According to a report by the Satellite Industry Association, the global satellite industry generates ~$300bn annually in revenues, already indicating significant demand for such services. We believe the ability to connect smartphones directly to satellites, first unveiled by Apple (an "iPhone moment" for Space) in September, will further boost the space industry's visibility. We believe this could be the most notable entry of space-based services in daily life since the addition of GPS.

Moreover, with the increasing demand for connectivity in remote and rural areas, and the growing popularity of satellite-based services, we expect the market for satellite communication to accelerate in the coming years to >10% YoY growth for the next five years, an order of magnitude higher than legacy TV and other fixed services, growing at 0.4% and 4.5%, respectively and representing the lion's share of satellite's business.

Furthermore, the addressable market for satellite communication remains significant. About a third of the world's population is not connected or does not have internet access, 70% does not have access to the newer 5G cellular networks, and a vast number of people on Earth do not have a connection “speed” sufficient for modern usage. This highlights the potential for satellite communication to provide telecommunication and internet access to underserved or remote areas.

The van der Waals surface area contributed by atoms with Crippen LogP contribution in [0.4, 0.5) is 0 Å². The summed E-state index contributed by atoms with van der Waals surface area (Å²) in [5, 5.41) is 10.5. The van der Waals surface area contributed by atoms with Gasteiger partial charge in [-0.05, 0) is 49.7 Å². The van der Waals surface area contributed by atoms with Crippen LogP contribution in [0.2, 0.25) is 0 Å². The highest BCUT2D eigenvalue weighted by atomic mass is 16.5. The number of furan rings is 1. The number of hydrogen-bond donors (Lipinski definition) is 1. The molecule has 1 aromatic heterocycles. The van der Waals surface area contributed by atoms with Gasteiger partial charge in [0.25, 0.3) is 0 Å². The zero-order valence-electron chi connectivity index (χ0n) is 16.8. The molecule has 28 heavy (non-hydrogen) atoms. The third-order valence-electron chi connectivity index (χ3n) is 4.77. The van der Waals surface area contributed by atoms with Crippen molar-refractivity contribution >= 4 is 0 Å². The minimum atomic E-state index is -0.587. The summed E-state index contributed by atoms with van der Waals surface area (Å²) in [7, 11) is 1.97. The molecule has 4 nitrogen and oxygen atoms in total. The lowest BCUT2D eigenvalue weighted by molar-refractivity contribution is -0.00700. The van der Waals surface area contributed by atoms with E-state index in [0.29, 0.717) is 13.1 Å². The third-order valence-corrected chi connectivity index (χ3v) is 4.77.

New technology solves old problems for promising opportunities

    Direct satellite-to-phone connectivity depends on various technologies at both ends: satellites, phone chips, and antennas.

    Low Earth Orbit satellites enable stellar opportunities

    Traditionally, broadband and telecom services have been offered via geostationary (GEO) satellites with a physical delay of 240ms due to the orbit height (>35'000 km), excluding many applications (e.g., video conferencing, gaming). Low Earth Orbit (LEO) satellites, due to their proximity (< 2000km), provide lower latency (<15ms), higher speed, and better coverage. However, several challenges still need to be overcome for satellite communication to become a more widely adopted alternative to traditional cellular networks. Deploying and maintaining large constellations of satellites is expensive, with capex required to be close to $10bn. Large companies like SpaceX and OneWeb continue to deploy their constellations, and others, such as Amazon Kuiper, are joining the ranks. The figure below briefly explains the difference between GEO and LEO satellites.

    Not without technical challenges

    Nevertheless, direct sat-to-phone connectivity is technically challenging even with LEO satellite constellations. The first challenge is that small antennas must be embedded into the smartphones, and then a larger one is needed on the other end to receive the weaker signal to offset the small antenna. The second challenge is the amount of data that can be sent via satellites and that emergency services accept voice, not text data.